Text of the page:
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Posts Tagged ‘webserver’

How popular is Varnish? (Plus words from its creator)

Varnish HTTP acceleratorA really effective way to speed up a website is to add some form of caching layer in front of it. If your web server doesn’t have to keep generating the same web pages over and over, odds are things will be a lot faster for your site visitors. This is where Varnish comes in.

According to our research, 5.2% of the world’s top 10,000 websites are currently using Varnish, a popular open source HTTP accelerator (also called a reverse proxy) that acts as a caching layer between a website and its visitors.

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Netcraft web server stats 2003-2012 in one chart

web server surveyToday Netcraft released its web server survey for July 2012, and we know many of you hurried to read how things have developed since last month (as did we).

What we’ve done is collect Netcraft’s data going back to 2003 and put that in one spreadsheet, which makes it easier to see how things have developed over the last 9 years or so. You can see the rise of NGINX, the fall of a few servers, as well as the continued domination of Apache.

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75% of top 10k websites served by open source software

open source web servers

We have analyzed the top 10,000 websites in the world to find out what web server software they are running. Here is what we found out.

First of all, it is clear that open source software rules the roster. This largely thanks to two massively popular open source projects: The Apache web server, and the nginx web server. Together they account for at least 61% of the top 10k sites.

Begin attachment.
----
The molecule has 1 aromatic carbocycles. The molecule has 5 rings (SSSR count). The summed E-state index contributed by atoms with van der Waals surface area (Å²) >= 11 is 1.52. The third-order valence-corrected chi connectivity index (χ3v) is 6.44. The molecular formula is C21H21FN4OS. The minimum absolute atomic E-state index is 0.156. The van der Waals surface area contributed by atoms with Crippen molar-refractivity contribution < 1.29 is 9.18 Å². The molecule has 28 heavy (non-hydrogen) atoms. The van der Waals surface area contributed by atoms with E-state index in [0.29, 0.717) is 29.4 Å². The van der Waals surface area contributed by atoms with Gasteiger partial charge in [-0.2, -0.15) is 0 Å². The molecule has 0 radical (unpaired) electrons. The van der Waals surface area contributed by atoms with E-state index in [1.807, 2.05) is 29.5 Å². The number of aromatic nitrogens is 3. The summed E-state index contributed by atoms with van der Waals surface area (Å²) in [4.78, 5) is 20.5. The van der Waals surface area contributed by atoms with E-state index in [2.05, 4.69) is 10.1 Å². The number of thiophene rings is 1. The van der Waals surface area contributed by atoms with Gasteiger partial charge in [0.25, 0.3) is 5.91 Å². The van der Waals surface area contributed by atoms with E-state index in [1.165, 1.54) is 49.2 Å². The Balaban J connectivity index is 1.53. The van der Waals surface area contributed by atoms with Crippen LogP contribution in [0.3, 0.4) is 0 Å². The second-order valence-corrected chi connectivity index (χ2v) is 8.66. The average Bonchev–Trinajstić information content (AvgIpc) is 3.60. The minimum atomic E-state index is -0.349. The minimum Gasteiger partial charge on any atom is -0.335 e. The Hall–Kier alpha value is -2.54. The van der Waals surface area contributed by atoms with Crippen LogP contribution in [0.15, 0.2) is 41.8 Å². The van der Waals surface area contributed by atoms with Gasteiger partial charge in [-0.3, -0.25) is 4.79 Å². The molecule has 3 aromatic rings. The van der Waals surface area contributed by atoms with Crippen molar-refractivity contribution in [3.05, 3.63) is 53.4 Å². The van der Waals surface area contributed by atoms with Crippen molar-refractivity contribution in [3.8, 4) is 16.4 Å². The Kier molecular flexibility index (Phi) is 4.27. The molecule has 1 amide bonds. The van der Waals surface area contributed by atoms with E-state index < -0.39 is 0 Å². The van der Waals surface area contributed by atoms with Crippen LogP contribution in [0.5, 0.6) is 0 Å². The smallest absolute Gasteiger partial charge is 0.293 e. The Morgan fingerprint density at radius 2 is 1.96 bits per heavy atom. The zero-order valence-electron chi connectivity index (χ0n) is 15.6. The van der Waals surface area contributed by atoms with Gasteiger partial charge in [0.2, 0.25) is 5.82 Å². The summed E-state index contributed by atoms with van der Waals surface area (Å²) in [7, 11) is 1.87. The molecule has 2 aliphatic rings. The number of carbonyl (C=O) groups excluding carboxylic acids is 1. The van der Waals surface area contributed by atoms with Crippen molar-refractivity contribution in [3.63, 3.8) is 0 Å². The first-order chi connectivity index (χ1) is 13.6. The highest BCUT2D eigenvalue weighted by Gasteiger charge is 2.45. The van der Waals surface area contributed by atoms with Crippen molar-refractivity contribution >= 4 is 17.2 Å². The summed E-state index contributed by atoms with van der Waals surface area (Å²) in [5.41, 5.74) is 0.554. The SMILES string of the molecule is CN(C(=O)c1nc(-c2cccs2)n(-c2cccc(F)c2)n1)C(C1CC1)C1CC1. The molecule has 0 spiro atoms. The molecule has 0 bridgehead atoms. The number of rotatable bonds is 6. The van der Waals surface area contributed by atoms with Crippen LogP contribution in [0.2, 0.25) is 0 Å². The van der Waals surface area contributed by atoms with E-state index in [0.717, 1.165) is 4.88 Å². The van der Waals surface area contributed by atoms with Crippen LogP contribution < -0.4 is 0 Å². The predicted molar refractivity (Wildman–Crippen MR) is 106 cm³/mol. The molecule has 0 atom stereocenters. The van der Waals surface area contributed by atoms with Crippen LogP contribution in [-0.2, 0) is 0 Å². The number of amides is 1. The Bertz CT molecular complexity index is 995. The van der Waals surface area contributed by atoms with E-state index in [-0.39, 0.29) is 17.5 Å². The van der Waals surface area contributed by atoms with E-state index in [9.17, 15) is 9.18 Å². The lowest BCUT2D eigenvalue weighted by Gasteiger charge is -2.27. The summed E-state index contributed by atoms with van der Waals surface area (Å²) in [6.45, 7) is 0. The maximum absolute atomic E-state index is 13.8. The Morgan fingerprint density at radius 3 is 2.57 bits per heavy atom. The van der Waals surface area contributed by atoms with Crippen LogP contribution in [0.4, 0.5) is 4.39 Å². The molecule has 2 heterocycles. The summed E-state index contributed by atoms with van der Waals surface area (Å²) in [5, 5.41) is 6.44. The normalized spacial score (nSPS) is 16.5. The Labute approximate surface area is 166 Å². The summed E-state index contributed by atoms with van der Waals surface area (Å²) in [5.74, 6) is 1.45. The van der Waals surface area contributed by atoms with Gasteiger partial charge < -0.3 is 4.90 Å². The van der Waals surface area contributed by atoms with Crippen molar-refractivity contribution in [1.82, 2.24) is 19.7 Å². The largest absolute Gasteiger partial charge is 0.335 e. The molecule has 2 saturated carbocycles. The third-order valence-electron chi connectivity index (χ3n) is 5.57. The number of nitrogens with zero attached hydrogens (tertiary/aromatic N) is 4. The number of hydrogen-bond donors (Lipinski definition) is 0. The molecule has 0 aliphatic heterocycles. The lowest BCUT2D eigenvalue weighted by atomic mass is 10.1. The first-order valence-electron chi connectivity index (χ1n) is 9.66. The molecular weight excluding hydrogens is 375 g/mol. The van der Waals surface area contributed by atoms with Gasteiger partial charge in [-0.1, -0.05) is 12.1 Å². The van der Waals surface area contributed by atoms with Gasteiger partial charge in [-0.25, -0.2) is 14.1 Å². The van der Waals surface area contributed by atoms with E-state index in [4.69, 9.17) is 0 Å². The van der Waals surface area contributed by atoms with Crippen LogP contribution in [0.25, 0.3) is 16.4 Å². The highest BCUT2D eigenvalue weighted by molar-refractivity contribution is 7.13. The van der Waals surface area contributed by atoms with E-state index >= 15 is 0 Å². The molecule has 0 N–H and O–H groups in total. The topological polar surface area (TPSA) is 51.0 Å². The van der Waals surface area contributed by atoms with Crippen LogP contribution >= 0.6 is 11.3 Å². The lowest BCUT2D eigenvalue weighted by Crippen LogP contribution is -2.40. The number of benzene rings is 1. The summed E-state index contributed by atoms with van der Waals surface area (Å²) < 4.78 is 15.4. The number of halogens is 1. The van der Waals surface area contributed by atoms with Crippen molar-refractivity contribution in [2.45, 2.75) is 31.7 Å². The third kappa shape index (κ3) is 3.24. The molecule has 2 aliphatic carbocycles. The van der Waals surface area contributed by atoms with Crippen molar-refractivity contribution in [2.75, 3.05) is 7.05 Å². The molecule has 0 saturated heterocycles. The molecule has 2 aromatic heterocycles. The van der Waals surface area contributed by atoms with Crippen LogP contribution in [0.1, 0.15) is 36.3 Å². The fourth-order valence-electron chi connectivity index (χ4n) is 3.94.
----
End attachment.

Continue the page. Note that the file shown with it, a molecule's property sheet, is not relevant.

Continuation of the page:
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10 questions about web performance

In our continuing series of interviews about web performance, we’re now joined by Yannick Kunegel, Manager, Systems Engineering – Eastern Europe, Middle East, and Africa at Citrix Systems.

Citrix may not be the company that comes first to your mind when thinking about web performance or web companies. But if you look at its wide range of products and services, you’ll see that they do care very deeply about the web and how fast web services are for users.

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10 questions about web performance

After our last interview with a representative of the Apache HTTP Server Project, we didn’t expect to hear so soon again from the leader in web server software.

But we now have the great privilege to present an interview about web performance with Sander Temme, member of the Project Management Committee member and contributor to the Apache HTTP Server project.

This is a part of our continuing series of interviews about web performance.

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How the Apache HTTP web server stays secure (interview)

The Apache HTTP Server is the most common web server software in the world, by far. According to one recent survey, over 420 million web sites run Apache HTTP. With such amazing numbers it’s obvious that we’re curious to find out more about Apache.

So it was with great gusto that we sat down with the former Vice President of the all-volunteer Apache HTTP Server Project to talk about a wide range of topics. We grilled him on how the team works internally with keeping Apache HTTP Server secure, if they look at market share numbers, and whether or not open source software is more secure than closed source software.